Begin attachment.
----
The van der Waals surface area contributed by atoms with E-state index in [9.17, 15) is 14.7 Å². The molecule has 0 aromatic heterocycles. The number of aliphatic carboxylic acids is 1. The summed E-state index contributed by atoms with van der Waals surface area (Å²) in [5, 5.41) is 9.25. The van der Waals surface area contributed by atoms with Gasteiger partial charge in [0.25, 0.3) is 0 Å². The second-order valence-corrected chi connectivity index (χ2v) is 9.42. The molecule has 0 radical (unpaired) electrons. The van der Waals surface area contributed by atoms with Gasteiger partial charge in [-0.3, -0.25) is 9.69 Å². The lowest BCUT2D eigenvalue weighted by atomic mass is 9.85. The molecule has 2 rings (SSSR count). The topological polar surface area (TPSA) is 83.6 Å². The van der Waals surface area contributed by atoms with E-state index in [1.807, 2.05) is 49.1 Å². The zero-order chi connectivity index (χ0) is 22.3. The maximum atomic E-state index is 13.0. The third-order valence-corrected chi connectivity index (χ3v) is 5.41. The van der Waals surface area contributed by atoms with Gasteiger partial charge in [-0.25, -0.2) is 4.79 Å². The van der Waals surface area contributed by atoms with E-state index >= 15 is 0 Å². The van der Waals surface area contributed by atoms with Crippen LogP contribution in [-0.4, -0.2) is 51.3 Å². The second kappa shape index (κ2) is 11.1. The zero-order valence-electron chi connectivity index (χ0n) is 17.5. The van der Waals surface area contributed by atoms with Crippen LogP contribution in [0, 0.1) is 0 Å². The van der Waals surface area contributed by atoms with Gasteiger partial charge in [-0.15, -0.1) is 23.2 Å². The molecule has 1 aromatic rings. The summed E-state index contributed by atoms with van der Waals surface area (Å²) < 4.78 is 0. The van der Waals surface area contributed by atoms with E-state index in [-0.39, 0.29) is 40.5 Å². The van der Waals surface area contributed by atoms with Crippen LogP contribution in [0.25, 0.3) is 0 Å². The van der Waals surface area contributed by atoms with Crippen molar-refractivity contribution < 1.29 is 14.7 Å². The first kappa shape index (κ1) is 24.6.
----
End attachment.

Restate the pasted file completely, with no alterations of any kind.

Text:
The van der Waals surface area contributed by atoms with E-state index in [9.17, 15) is 14.7 Å². The molecule has 0 aromatic heterocycles. The number of aliphatic carboxylic acids is 1. The summed E-state index contributed by atoms with van der Waals surface area (Å²) in [5, 5.41) is 9.25. The van der Waals surface area contributed by atoms with Gasteiger partial charge in [0.25, 0.3) is 0 Å². The second-order valence-corrected chi connectivity index (χ2v) is 9.42. The molecule has 0 radical (unpaired) electrons. The van der Waals surface area contributed by atoms with Gasteiger partial charge in [-0.3, -0.25) is 9.69 Å². The lowest BCUT2D eigenvalue weighted by atomic mass is 9.85. The molecule has 2 rings (SSSR count). The topological polar surface area (TPSA) is 83.6 Å². The van der Waals surface area contributed by atoms with E-state index in [1.807, 2.05) is 49.1 Å². The zero-order chi connectivity index (χ0) is 22.3. The maximum atomic E-state index is 13.0. The third-order valence-corrected chi connectivity index (χ3v) is 5.41. The van der Waals surface area contributed by atoms with Gasteiger partial charge in [-0.25, -0.2) is 4.79 Å². The van der Waals surface area contributed by atoms with E-state index >= 15 is 0 Å². The van der Waals surface area contributed by atoms with Crippen LogP contribution in [-0.4, -0.2) is 51.3 Å². The second kappa shape index (κ2) is 11.1. The zero-order valence-electron chi connectivity index (χ0n) is 17.5. The van der Waals surface area contributed by atoms with Crippen LogP contribution in [0, 0.1) is 0 Å². The van der Waals surface area contributed by atoms with Gasteiger partial charge in [-0.15, -0.1) is 23.2 Å². The molecule has 1 aromatic rings. The summed E-state index contributed by atoms with van der Waals surface area (Å²) < 4.78 is 0. The van der Waals surface area contributed by atoms with E-state index in [-0.39, 0.29) is 40.5 Å². The van der Waals surface area contributed by atoms with Crippen LogP contribution in [0.25, 0.3) is 0 Å². The van der Waals surface area contributed by atoms with Crippen molar-refractivity contribution < 1.29 is 14.7 Å². The first kappa shape index (κ1) is 24.6.